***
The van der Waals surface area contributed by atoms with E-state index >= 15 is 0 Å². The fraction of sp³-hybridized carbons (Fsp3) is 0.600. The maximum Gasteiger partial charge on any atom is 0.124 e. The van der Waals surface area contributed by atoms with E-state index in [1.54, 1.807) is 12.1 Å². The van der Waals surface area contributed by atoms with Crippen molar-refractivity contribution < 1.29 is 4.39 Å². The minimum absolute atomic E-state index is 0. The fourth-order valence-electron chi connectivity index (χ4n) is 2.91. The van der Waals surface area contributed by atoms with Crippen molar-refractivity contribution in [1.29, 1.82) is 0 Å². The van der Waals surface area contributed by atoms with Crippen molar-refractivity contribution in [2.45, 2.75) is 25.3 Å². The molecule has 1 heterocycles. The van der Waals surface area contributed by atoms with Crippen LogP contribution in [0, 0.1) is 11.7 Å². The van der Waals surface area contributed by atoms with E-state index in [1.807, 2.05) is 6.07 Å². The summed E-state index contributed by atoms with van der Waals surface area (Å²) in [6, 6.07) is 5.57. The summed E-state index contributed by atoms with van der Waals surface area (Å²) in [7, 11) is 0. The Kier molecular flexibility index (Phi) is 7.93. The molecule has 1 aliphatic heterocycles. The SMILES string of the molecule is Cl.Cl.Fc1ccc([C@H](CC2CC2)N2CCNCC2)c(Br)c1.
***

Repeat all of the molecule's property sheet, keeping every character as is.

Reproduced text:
The van der Waals surface area contributed by atoms with E-state index >= 15 is 0 Å². The fraction of sp³-hybridized carbons (Fsp3) is 0.600. The maximum Gasteiger partial charge on any atom is 0.124 e. The van der Waals surface area contributed by atoms with E-state index in [1.54, 1.807) is 12.1 Å². The van der Waals surface area contributed by atoms with Crippen molar-refractivity contribution < 1.29 is 4.39 Å². The minimum absolute atomic E-state index is 0. The fourth-order valence-electron chi connectivity index (χ4n) is 2.91. The van der Waals surface area contributed by atoms with Crippen molar-refractivity contribution in [1.29, 1.82) is 0 Å². The van der Waals surface area contributed by atoms with Crippen molar-refractivity contribution in [2.45, 2.75) is 25.3 Å². The molecule has 1 heterocycles. The van der Waals surface area contributed by atoms with Crippen LogP contribution in [0, 0.1) is 11.7 Å². The van der Waals surface area contributed by atoms with E-state index in [1.807, 2.05) is 6.07 Å². The summed E-state index contributed by atoms with van der Waals surface area (Å²) in [6, 6.07) is 5.57. The summed E-state index contributed by atoms with van der Waals surface area (Å²) in [7, 11) is 0. The Kier molecular flexibility index (Phi) is 7.93. The molecule has 1 aliphatic heterocycles. The SMILES string of the molecule is Cl.Cl.Fc1ccc([C@H](CC2CC2)N2CCNCC2)c(Br)c1.